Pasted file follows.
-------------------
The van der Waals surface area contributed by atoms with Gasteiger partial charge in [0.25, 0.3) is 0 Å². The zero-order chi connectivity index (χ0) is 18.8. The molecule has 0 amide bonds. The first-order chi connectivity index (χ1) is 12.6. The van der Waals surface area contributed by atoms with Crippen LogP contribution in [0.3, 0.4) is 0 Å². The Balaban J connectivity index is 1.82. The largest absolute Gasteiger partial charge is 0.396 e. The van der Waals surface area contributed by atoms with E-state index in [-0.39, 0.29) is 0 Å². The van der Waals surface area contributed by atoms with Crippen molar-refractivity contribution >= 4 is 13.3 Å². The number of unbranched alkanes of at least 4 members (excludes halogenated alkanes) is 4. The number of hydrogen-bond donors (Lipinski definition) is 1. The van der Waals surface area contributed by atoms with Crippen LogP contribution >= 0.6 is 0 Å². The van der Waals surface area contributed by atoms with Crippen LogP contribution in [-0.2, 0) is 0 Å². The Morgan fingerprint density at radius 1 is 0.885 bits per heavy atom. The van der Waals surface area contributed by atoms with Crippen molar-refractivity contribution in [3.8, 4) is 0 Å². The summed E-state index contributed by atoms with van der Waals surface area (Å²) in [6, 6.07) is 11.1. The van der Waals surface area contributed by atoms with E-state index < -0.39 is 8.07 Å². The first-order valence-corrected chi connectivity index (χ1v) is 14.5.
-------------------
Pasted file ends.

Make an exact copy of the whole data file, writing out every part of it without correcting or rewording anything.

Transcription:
The van der Waals surface area contributed by atoms with Gasteiger partial charge in [0.25, 0.3) is 0 Å². The zero-order chi connectivity index (χ0) is 18.8. The molecule has 0 amide bonds. The first-order chi connectivity index (χ1) is 12.6. The van der Waals surface area contributed by atoms with Crippen LogP contribution in [0.3, 0.4) is 0 Å². The Balaban J connectivity index is 1.82. The largest absolute Gasteiger partial charge is 0.396 e. The van der Waals surface area contributed by atoms with E-state index in [-0.39, 0.29) is 0 Å². The van der Waals surface area contributed by atoms with Crippen molar-refractivity contribution >= 4 is 13.3 Å². The number of unbranched alkanes of at least 4 members (excludes halogenated alkanes) is 4. The number of hydrogen-bond donors (Lipinski definition) is 1. The van der Waals surface area contributed by atoms with Crippen LogP contribution >= 0.6 is 0 Å². The van der Waals surface area contributed by atoms with Crippen LogP contribution in [-0.2, 0) is 0 Å². The Morgan fingerprint density at radius 1 is 0.885 bits per heavy atom. The van der Waals surface area contributed by atoms with Crippen molar-refractivity contribution in [3.8, 4) is 0 Å². The summed E-state index contributed by atoms with van der Waals surface area (Å²) in [6, 6.07) is 11.1. The van der Waals surface area contributed by atoms with E-state index < -0.39 is 8.07 Å². The first-order valence-corrected chi connectivity index (χ1v) is 14.5.